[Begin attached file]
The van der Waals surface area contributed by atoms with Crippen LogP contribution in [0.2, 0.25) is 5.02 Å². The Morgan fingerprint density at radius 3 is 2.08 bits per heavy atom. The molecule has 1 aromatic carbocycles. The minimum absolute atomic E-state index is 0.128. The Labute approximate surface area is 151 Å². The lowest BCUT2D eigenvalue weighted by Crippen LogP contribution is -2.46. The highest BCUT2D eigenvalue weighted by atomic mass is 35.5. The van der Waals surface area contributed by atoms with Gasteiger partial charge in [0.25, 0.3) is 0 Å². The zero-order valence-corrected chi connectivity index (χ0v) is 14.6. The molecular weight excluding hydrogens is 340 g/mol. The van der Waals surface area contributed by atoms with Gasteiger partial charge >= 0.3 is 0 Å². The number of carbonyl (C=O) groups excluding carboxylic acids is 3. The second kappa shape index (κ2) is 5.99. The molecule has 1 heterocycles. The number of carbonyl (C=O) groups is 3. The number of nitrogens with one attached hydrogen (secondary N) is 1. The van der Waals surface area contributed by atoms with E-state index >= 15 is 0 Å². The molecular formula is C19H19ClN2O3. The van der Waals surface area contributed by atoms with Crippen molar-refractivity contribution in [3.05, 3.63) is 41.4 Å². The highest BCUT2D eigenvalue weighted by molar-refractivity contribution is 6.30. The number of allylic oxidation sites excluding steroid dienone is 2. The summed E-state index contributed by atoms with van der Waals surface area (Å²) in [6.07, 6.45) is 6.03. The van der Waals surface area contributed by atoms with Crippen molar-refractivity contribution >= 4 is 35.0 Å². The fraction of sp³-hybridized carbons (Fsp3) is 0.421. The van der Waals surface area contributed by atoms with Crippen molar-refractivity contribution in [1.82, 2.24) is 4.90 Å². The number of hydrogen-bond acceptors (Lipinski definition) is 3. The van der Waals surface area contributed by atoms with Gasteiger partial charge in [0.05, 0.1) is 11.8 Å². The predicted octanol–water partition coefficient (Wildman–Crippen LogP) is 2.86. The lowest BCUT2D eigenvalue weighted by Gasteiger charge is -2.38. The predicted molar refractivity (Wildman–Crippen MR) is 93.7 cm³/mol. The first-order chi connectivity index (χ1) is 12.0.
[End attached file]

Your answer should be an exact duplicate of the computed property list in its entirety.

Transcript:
The van der Waals surface area contributed by atoms with Crippen LogP contribution in [0.2, 0.25) is 5.02 Å². The Morgan fingerprint density at radius 3 is 2.08 bits per heavy atom. The molecule has 1 aromatic carbocycles. The minimum absolute atomic E-state index is 0.128. The Labute approximate surface area is 151 Å². The lowest BCUT2D eigenvalue weighted by Crippen LogP contribution is -2.46. The highest BCUT2D eigenvalue weighted by atomic mass is 35.5. The van der Waals surface area contributed by atoms with Gasteiger partial charge in [0.25, 0.3) is 0 Å². The zero-order valence-corrected chi connectivity index (χ0v) is 14.6. The molecular weight excluding hydrogens is 340 g/mol. The van der Waals surface area contributed by atoms with Gasteiger partial charge >= 0.3 is 0 Å². The number of carbonyl (C=O) groups excluding carboxylic acids is 3. The second kappa shape index (κ2) is 5.99. The molecule has 1 heterocycles. The number of carbonyl (C=O) groups is 3. The number of nitrogens with one attached hydrogen (secondary N) is 1. The van der Waals surface area contributed by atoms with E-state index >= 15 is 0 Å². The molecular formula is C19H19ClN2O3. The van der Waals surface area contributed by atoms with Crippen molar-refractivity contribution in [3.05, 3.63) is 41.4 Å². The highest BCUT2D eigenvalue weighted by molar-refractivity contribution is 6.30. The number of allylic oxidation sites excluding steroid dienone is 2. The summed E-state index contributed by atoms with van der Waals surface area (Å²) in [6.07, 6.45) is 6.03. The van der Waals surface area contributed by atoms with Crippen molar-refractivity contribution >= 4 is 35.0 Å². The fraction of sp³-hybridized carbons (Fsp3) is 0.421. The van der Waals surface area contributed by atoms with Crippen molar-refractivity contribution in [1.82, 2.24) is 4.90 Å². The number of hydrogen-bond acceptors (Lipinski definition) is 3. The van der Waals surface area contributed by atoms with Gasteiger partial charge in [0.05, 0.1) is 11.8 Å². The predicted octanol–water partition coefficient (Wildman–Crippen LogP) is 2.86. The lowest BCUT2D eigenvalue weighted by Gasteiger charge is -2.38. The predicted molar refractivity (Wildman–Crippen MR) is 93.7 cm³/mol. The first-order chi connectivity index (χ1) is 12.0.